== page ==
I am confident that by incorporating a few of these primitive foods in your diet, you will see dramatic differences in your health.  Our gut really is responsible for so much of our overall health.  No matter what health conditions you have (or even if you’re currently healthy!), I encourage you to choose a few of these traditional foods and give them a try!


Blessings of good health,


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Comments & Responses

12 Responses so far.

  1. […] That is also why I prefer food sources of probiotics–they are more natural, more cost-effective, contain higher amounts of probiotics than supplements, and are delicious! (Read my post about Probiotics 101 here.) […]

  2. […] (Click here to read my post Probiotics 101 to learn more about all these different choices in probiot….) […]

  3. […] Click here to read my post on Probiotics that includes more information on homemade probiotics as we… […]

  4. […] Probiotics, or foods/drinks/supplements containing healthy live bacteria help increase the good bacteria, thereby reducing the bad bacteria, thus strengthening the immune system. There are many different ways to get probiotics. Here is Part 3 of my series on gut health explaining probiotics and fermented foods. […]

  5. […] you can see from the third part of that series, I discuss what probiotics are and how they help restore proper gut health. (If you haven’t […]

  6. […] Homemade probiotics, including milk kefir, kombucha, and fermented vegetables such as kimchi, sauerkraut, pickles, etc. For introductory info on probiotics and why they are nutritionally superior to probiotic supplements, read my post Probiotics 101. […]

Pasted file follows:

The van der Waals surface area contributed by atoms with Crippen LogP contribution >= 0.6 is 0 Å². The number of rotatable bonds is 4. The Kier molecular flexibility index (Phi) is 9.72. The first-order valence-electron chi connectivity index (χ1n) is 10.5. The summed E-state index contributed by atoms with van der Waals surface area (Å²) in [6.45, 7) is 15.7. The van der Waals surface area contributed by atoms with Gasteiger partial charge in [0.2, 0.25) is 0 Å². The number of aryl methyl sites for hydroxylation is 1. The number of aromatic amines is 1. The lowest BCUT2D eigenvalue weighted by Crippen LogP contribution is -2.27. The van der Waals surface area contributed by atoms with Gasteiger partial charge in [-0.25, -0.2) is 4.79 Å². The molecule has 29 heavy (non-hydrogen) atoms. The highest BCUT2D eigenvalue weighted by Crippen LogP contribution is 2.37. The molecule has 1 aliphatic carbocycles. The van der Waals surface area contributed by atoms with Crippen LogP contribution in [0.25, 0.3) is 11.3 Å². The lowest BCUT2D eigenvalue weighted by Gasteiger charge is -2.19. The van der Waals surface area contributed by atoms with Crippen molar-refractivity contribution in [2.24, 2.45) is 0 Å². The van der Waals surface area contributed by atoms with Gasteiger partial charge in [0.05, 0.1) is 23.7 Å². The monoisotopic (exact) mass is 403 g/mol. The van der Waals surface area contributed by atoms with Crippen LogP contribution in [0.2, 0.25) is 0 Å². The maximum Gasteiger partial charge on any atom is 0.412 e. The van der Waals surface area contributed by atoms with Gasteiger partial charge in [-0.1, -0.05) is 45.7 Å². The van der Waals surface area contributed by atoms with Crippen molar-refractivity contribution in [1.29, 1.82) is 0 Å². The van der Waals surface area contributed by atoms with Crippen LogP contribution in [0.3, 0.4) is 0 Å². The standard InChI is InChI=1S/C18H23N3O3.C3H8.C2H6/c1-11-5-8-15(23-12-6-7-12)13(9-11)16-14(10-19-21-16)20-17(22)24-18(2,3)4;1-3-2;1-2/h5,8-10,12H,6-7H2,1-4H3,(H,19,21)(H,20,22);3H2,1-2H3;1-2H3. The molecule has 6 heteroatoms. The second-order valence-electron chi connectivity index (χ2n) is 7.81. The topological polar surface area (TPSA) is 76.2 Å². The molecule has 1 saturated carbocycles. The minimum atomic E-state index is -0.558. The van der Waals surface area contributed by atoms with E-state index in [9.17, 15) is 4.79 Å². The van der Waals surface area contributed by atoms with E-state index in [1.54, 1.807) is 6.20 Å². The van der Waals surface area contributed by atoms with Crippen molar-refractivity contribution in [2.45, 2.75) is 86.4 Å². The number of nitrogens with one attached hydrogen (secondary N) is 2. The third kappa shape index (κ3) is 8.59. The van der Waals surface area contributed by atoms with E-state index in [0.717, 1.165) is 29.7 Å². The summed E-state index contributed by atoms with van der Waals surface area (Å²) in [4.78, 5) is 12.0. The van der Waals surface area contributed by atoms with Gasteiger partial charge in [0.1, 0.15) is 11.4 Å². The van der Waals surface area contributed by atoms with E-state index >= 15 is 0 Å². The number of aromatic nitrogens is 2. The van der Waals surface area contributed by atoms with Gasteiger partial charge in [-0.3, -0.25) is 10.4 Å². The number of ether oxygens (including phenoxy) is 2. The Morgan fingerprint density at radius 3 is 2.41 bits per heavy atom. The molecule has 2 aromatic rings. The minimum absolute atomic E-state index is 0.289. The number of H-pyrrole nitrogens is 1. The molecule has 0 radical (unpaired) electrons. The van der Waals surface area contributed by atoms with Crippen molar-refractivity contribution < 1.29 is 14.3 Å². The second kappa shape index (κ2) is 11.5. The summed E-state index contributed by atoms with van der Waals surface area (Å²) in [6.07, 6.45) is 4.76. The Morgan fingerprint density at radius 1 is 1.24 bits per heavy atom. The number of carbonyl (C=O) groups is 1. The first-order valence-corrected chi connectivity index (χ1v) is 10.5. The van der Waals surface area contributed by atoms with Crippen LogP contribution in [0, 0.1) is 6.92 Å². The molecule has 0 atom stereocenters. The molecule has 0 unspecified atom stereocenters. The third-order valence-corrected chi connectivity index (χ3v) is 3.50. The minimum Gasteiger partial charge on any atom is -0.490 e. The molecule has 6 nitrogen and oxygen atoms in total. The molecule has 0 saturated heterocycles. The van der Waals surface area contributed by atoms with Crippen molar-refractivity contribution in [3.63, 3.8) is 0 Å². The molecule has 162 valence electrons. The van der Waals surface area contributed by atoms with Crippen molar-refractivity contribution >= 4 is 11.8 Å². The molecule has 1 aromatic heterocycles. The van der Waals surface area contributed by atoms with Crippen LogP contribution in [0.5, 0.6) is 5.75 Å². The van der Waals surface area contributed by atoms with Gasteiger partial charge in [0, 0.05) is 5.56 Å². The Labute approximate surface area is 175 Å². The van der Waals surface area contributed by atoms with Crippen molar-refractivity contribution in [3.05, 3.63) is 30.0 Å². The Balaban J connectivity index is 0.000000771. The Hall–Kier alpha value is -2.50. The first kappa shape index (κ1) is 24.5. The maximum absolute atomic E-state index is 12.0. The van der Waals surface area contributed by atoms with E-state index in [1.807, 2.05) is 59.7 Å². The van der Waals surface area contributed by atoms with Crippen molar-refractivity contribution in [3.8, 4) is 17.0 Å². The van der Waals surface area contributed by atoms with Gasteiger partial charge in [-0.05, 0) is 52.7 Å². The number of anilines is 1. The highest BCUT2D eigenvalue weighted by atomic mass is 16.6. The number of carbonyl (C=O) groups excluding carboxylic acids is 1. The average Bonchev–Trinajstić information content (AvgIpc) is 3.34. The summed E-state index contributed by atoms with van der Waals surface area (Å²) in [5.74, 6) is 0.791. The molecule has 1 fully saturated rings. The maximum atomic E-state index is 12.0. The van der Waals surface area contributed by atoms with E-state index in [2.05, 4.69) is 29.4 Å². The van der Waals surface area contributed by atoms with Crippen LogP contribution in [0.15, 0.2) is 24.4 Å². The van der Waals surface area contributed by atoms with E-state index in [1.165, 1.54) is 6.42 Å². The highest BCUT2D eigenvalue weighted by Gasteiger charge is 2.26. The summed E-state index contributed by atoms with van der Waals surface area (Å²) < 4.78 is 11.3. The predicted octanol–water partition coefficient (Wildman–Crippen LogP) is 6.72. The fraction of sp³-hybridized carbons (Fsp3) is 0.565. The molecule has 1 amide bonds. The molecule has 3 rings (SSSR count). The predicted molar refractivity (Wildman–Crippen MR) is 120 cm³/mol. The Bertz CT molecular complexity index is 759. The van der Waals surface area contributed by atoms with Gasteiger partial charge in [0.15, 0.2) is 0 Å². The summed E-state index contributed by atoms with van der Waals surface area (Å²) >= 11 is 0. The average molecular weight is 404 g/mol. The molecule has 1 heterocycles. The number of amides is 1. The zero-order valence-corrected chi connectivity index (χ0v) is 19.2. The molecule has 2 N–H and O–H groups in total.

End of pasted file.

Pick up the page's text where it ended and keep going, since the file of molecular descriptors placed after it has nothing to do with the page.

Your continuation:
7. david says:

    if i see any yogarts with the word pasturization on it should i assume because of the high heat process of same the yogart is thus no good?

    • sjpoff says:

      Not necessarily David. As long as the yogurt was cultured AFTER being pasteurized, the culturing process will help it become more digestible and will still contain the enzymes and beneficial bacteria 🙂

  8. […] just may be the ticket to good health you’ve been looking for all along!  (Seen here: *{margin:0; padding:0;} #socialbuttonnav li{background:none;overflow:hidden;width:65px; […]

  9. […] For more information on probiotics and which ones are the best, check out my other article Probiotics 101. […]

  10. […] As you may notice from studying it further, children with abnormal gut health tend to be more susceptible to these symptoms. Consequently, I highly recommend strengthening a child’s gut who displays these symptoms. This includes cutting out processed foods and over-the-counter and prescription drugs; and consuming probiotics daily. Restoring gut health takes a while but is the key to overall health for a lifetime! For more information on the different probiotics, check out my post Gut Health Part 3: Probiotics & Fermented Foods 101: […]

  11. […] watch next week for Part III: Probiotics & Fermented Foods 101! (Part III can be seen here: John 2: Dear friend, I pray that you may enjoy good health and that all may go well with you, […]